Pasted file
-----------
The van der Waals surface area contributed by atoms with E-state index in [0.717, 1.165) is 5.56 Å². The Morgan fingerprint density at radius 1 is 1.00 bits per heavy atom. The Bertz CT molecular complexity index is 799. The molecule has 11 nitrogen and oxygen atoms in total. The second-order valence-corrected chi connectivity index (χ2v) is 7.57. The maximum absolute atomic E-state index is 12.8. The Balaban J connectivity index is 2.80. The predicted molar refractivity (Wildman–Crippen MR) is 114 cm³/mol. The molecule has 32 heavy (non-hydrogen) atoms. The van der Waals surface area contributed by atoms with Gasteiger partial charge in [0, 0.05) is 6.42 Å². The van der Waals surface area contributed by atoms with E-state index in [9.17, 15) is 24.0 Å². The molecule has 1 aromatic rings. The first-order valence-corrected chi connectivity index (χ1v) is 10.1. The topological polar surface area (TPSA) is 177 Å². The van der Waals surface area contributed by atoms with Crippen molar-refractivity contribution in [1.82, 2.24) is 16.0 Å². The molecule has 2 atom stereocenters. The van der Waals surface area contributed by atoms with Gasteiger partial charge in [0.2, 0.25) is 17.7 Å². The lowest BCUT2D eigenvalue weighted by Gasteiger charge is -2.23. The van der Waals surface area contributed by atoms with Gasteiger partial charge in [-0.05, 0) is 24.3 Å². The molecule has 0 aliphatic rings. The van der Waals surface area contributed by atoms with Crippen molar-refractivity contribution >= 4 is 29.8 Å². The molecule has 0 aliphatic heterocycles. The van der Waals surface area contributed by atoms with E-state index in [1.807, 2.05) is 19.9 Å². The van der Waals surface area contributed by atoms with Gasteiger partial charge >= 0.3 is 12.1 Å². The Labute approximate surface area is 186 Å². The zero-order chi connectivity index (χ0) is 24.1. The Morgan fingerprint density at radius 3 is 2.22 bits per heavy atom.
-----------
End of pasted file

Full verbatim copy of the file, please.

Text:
The van der Waals surface area contributed by atoms with E-state index in [0.717, 1.165) is 5.56 Å². The Morgan fingerprint density at radius 1 is 1.00 bits per heavy atom. The Bertz CT molecular complexity index is 799. The molecule has 11 nitrogen and oxygen atoms in total. The second-order valence-corrected chi connectivity index (χ2v) is 7.57. The maximum absolute atomic E-state index is 12.8. The Balaban J connectivity index is 2.80. The predicted molar refractivity (Wildman–Crippen MR) is 114 cm³/mol. The molecule has 32 heavy (non-hydrogen) atoms. The van der Waals surface area contributed by atoms with Gasteiger partial charge in [0, 0.05) is 6.42 Å². The van der Waals surface area contributed by atoms with E-state index in [9.17, 15) is 24.0 Å². The molecule has 1 aromatic rings. The first-order valence-corrected chi connectivity index (χ1v) is 10.1. The topological polar surface area (TPSA) is 177 Å². The van der Waals surface area contributed by atoms with Crippen molar-refractivity contribution in [1.82, 2.24) is 16.0 Å². The molecule has 2 atom stereocenters. The van der Waals surface area contributed by atoms with Gasteiger partial charge in [0.2, 0.25) is 17.7 Å². The lowest BCUT2D eigenvalue weighted by Gasteiger charge is -2.23. The van der Waals surface area contributed by atoms with Gasteiger partial charge in [-0.05, 0) is 24.3 Å². The molecule has 0 aliphatic rings. The van der Waals surface area contributed by atoms with Crippen molar-refractivity contribution >= 4 is 29.8 Å². The molecule has 0 aliphatic heterocycles. The van der Waals surface area contributed by atoms with E-state index in [1.807, 2.05) is 19.9 Å². The van der Waals surface area contributed by atoms with Gasteiger partial charge >= 0.3 is 12.1 Å². The Labute approximate surface area is 186 Å². The zero-order chi connectivity index (χ0) is 24.1. The Morgan fingerprint density at radius 3 is 2.22 bits per heavy atom.